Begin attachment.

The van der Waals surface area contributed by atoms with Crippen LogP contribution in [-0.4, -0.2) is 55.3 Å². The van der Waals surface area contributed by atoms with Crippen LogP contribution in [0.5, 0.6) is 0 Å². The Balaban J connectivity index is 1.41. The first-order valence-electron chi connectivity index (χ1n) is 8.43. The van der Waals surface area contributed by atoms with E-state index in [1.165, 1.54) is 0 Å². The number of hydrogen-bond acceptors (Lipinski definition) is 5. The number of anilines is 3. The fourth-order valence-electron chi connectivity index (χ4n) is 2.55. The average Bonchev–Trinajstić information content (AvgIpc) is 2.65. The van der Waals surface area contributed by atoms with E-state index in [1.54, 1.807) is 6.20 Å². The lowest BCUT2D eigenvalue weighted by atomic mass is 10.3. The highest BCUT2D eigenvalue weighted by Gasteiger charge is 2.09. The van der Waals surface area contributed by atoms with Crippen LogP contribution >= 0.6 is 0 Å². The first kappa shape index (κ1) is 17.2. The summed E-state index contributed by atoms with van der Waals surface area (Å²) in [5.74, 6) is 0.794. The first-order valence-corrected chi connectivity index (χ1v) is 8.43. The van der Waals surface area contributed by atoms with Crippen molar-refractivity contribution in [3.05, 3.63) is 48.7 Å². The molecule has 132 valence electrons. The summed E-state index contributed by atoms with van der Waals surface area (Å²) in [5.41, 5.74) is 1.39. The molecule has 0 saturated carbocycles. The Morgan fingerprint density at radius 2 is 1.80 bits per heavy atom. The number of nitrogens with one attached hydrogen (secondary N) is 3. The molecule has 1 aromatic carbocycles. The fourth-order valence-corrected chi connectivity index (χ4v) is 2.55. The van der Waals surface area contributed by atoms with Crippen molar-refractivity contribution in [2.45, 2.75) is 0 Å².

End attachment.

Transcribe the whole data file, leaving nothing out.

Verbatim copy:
The van der Waals surface area contributed by atoms with Crippen LogP contribution in [-0.4, -0.2) is 55.3 Å². The van der Waals surface area contributed by atoms with Crippen LogP contribution in [0.5, 0.6) is 0 Å². The Balaban J connectivity index is 1.41. The first-order valence-electron chi connectivity index (χ1n) is 8.43. The van der Waals surface area contributed by atoms with E-state index in [1.165, 1.54) is 0 Å². The number of hydrogen-bond acceptors (Lipinski definition) is 5. The number of anilines is 3. The fourth-order valence-electron chi connectivity index (χ4n) is 2.55. The average Bonchev–Trinajstić information content (AvgIpc) is 2.65. The van der Waals surface area contributed by atoms with E-state index in [1.54, 1.807) is 6.20 Å². The lowest BCUT2D eigenvalue weighted by atomic mass is 10.3. The highest BCUT2D eigenvalue weighted by Gasteiger charge is 2.09. The van der Waals surface area contributed by atoms with Crippen LogP contribution >= 0.6 is 0 Å². The first kappa shape index (κ1) is 17.2. The summed E-state index contributed by atoms with van der Waals surface area (Å²) in [5.74, 6) is 0.794. The first-order valence-corrected chi connectivity index (χ1v) is 8.43. The van der Waals surface area contributed by atoms with Crippen molar-refractivity contribution in [3.05, 3.63) is 48.7 Å². The molecule has 132 valence electrons. The summed E-state index contributed by atoms with van der Waals surface area (Å²) in [5.41, 5.74) is 1.39. The molecule has 0 saturated carbocycles. The Morgan fingerprint density at radius 2 is 1.80 bits per heavy atom. The number of nitrogens with one attached hydrogen (secondary N) is 3. The molecule has 1 aromatic carbocycles. The fourth-order valence-corrected chi connectivity index (χ4v) is 2.55. The van der Waals surface area contributed by atoms with Crippen molar-refractivity contribution in [2.45, 2.75) is 0 Å².